Is your statement of truth, true? If not, cease practice now!
This article continues the look at the dangers of false or misleading reports.
In my last article we saw how Dr Zafar avoided going immediately to prison for contempt of court after providing an inaccurate and untrue medical report; he subsequently signed an incorrect witness statement in an attempt to explain the changes that had been made to the expert report. The Court of Appeal held that his suspended sentence of 6 months’ imprisonment (that is he would not actually go to prison unless he committed another offence during the period of suspension) was far too lenient and that the ‘starting point’ for such cases was immediate imprisonment ‘well in excess of 12 months’. However, as the Court of Appeal guidance was the first of its kind, the Court did not in fact alter his sentence, so he remained a ‘free’ man (but subject to the suspended sentence).
It might have appeared that Dr Zafar (and his business churning out about 5,000 medico-legal reports a year) got off lightly. Now read on…
It should also be noted that the Court of Appeal considered that the act of the doctor in putting forward his revised – and false – report as his independent and honest account, was more serious than his subsequent false witness statement seeking to explain away the revised report.
Dr Zafar’s professional status
That dealt with the direct consequences of the contempt. But what about his professional status?
The Medical Practitioners’ Tribunal heard the case in relation to Dr Zafar’s professional misconduct and imposed a 12-month suspension from practice, finding that erasure would be disproportionate. At that hearing, somewhat extraordinarily, the Court of Appeal’s judgment in the contempt case was not put before the tribunal. This was by agreement between the doctor’s representatives and the GMC.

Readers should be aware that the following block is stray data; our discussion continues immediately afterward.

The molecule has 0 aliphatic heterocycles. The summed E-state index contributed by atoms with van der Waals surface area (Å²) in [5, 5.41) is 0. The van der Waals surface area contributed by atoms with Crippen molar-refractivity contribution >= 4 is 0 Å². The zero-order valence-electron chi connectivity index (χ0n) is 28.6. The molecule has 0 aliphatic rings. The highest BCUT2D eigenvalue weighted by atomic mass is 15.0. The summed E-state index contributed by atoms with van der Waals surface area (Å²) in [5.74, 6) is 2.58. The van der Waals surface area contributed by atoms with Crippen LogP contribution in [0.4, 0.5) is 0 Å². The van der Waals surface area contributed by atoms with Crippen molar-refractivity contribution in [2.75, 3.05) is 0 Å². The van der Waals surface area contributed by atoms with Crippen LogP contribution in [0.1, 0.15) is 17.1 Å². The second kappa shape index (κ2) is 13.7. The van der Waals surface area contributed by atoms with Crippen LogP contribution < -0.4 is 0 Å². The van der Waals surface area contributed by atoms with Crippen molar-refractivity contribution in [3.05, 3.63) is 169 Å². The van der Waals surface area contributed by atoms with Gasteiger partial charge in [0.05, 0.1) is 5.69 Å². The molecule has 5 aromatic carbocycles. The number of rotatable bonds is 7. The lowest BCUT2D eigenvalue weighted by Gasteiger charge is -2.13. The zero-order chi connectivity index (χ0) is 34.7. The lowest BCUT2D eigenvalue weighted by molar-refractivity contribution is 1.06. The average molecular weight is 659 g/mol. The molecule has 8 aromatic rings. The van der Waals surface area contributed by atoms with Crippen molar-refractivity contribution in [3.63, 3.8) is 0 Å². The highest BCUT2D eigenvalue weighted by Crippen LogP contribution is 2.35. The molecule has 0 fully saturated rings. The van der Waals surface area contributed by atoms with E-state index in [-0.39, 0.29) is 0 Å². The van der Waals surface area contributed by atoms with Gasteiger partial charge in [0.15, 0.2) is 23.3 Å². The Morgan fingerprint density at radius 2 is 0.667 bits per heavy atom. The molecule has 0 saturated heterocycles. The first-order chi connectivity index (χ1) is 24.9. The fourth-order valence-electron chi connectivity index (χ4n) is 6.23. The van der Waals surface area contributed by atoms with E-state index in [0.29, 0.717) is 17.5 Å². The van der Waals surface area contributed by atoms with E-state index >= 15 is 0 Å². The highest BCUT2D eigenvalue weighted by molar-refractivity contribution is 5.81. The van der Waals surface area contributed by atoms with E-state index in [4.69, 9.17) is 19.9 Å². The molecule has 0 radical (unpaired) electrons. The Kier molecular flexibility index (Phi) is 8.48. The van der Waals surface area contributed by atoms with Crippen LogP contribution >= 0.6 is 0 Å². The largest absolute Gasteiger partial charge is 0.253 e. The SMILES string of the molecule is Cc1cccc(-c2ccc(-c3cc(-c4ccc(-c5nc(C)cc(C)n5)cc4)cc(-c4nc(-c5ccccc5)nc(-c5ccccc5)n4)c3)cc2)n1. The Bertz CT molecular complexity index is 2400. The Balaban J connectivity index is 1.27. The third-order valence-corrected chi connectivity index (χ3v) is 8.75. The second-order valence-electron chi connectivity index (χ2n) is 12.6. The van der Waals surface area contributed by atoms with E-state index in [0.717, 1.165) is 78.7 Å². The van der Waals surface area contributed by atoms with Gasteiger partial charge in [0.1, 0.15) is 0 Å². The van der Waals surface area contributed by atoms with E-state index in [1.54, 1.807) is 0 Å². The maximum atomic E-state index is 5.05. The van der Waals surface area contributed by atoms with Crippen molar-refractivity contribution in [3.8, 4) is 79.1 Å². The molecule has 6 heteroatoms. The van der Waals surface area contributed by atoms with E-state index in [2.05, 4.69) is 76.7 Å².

Both the GMC and the Professional Standards Authority for Health and Social Care appealed the tribunal’s decision to the Divisional Court. There it was held that in the absence of the full evaluation of the case by the Court of Appeal in the contempt proceedings, including the indication that an appropriate prison sentence would have been an immediate one of ‘well in excess of 12 months’, the tribunal would be dealing with the case on a misleading basis.
The doctor’s dishonesty had not gone to his clinical practice but to his medico-legal practice, and his conduct caused serious problems for the administration of justice and undermined the trust that courts place in expert witnesses; trust which is key to the proper operation of justice.
Normally, on an appeal against sanction, the appeal court would be reluctant to depart from a tribunal’s assessment of the effect of misconduct where that relates to clinical performance, but here that was not the case.
In relation to the conduct of his medico-legal practice, the doctor had shown actual dishonesty and sustained recklessness. His exploitation of his position as a doctor and expert witness struck at the very heart of the administration of justice and abused the trust which the courts accorded to experts.
The Divisional Court held that only erasure reflected the gravity of the conduct or achieved the objectives of promoting and maintaining public confidence in the medical profession and in maintaining proper professional standards and conduct.
Amendment of the statement of truth